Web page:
Nikitas, Alexandros (2015) Automated Cars: A Critical Review of the Potential Advantages and Disadvantages of Driverless Technologies. In: First International Workshop on Smart Urban Mobility, 26-27 November 2015, Edinburgh Napier University. (Unpublished)

Over the last decade the automobile and technology industries supported by the interdisciplinary efforts of numerous research institutes around the world, have made significant leaps in bringing computerisation into what has, for over a century, been exclusively a human operation: driving. Starting from the introduction of functions that nowadays seem straightforward or even basic such as anti-lock braking systems and traction control and progressively commercialising more complex features such as adaptive cruise control and autonomous parking assist systems we are getting closer and closer to a world-shattering new era; the era of self-driving vehicles.

Autonomous vehicles have, in theory at least, the potential to completely transform urban development as we know it, with a revolution in ground transport, regulations permitting, that could dramatically change the landscape of cities around the world and have an enormous economic, social, spatial, and mobility impact. There are great expectations from driverless technologies in terms of the benefits these might be able to provide to human race. A list of potential advantages includes among others: enhanced transport safety, significantly less traffic accidents and fatalities, reduced traffic congestion, increased road capacity, environmental benefits in terms of fewer carbon emissions and noise nuisance, relief from driving and navigation duties and therefore more occupant flexibility, no driving restrictions (everybody will be able to ‘drive’), transformation of the very regime of car ownership as known today and thus huge car-sharing potential, smaller parking space and time requirements, reduced needs for traffic police, physical road signage and vehicle insurance premiums, smoother rides and eventually more cabin space.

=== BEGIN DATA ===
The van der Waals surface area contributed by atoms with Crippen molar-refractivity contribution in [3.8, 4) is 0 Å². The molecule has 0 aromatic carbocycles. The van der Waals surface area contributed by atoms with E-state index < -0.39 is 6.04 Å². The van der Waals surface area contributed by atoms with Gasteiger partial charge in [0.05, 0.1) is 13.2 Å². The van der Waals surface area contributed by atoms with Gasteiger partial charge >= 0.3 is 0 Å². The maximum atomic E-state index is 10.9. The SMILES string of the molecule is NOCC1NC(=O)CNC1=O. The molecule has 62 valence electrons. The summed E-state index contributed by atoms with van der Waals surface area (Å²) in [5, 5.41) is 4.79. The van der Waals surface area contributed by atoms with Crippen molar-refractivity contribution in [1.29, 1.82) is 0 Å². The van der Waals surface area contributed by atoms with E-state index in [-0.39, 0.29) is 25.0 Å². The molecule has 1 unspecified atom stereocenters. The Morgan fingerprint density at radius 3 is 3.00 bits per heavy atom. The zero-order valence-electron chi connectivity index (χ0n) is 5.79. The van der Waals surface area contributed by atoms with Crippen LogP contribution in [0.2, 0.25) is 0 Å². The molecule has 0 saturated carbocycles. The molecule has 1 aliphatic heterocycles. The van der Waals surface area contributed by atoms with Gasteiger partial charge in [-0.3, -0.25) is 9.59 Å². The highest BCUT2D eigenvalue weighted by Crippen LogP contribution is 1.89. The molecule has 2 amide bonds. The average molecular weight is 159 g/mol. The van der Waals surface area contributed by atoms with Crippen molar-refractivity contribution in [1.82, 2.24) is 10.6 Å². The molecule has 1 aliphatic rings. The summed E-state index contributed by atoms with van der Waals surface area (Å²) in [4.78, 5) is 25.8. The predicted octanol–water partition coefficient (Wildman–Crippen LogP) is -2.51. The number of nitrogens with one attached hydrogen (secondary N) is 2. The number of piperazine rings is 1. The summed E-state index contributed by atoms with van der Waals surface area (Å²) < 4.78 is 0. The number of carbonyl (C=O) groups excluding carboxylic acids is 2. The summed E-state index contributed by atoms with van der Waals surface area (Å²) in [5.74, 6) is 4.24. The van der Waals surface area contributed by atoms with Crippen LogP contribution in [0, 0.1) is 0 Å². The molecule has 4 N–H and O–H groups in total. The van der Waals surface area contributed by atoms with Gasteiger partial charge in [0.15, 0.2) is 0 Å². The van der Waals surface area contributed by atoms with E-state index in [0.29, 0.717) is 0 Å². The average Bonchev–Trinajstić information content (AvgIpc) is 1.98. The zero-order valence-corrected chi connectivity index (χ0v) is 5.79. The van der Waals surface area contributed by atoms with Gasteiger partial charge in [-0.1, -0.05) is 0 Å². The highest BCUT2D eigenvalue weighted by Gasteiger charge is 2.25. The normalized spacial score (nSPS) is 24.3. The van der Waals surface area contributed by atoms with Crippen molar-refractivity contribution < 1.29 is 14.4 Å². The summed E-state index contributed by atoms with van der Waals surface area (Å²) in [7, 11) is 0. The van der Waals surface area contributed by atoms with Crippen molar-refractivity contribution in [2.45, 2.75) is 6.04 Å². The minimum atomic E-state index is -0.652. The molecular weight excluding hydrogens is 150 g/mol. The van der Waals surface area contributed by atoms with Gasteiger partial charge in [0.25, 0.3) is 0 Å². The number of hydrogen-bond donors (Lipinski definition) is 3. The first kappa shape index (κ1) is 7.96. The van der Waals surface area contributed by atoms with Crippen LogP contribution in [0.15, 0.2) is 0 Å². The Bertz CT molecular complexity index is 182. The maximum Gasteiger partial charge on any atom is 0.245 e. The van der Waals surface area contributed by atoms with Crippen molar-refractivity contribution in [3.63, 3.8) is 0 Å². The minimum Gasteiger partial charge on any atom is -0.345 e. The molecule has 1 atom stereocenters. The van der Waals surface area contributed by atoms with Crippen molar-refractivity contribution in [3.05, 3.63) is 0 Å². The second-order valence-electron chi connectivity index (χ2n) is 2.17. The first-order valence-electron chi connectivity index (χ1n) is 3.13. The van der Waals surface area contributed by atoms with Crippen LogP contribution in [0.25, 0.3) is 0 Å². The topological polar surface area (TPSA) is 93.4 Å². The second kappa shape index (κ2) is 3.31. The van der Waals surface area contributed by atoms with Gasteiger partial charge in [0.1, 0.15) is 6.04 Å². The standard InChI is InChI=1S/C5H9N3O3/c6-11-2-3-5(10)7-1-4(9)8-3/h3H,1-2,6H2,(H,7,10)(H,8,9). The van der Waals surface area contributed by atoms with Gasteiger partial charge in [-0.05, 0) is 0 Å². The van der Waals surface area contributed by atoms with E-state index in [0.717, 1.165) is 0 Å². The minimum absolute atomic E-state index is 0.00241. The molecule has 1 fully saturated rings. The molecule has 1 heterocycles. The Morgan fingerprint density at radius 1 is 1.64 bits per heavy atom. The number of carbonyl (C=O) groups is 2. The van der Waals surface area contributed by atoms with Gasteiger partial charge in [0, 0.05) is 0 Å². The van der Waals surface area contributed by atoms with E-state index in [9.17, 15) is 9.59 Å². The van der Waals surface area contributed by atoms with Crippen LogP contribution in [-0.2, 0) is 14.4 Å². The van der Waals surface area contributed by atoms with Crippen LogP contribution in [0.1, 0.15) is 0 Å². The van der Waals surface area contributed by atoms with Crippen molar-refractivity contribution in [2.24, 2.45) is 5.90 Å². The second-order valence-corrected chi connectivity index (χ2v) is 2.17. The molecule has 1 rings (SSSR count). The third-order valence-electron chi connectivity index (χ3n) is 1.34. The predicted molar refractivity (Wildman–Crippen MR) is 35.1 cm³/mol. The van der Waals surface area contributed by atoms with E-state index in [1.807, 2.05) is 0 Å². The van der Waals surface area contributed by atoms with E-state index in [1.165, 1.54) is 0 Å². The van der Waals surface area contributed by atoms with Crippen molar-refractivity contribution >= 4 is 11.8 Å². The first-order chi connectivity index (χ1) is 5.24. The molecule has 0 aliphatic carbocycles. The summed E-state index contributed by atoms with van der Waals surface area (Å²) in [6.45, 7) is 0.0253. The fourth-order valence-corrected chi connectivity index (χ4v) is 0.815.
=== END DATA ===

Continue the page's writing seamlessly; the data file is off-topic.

However, there is another, grayer, side in this coin; vehicle automation despite its potential advantages may bring its own set of challenges. These could include: user resistance to giving up driving control, loss of situational awareness, loss of driving skills, privacy issues, increased vulnerability to software and hardware flaws and hacking, a new human-machine ethics paradigm due to the automated risk allocation in collisions, liability for damage issues, need for an entirely new legislation framework, loss of driving-oriented jobs, susceptibility of the car's navigation system to different types of weather, communication problems with non-autonomous vehicles in mixed traffic situations, heavy investment to revolutionise current road infrastructure to adapt in the new fully computerised requirements, more potential for terrorism, need for very different road policing and enforcement approaches.

This work means to provide an up-to-date critical review that brings together all these potential opportunities and challenges.

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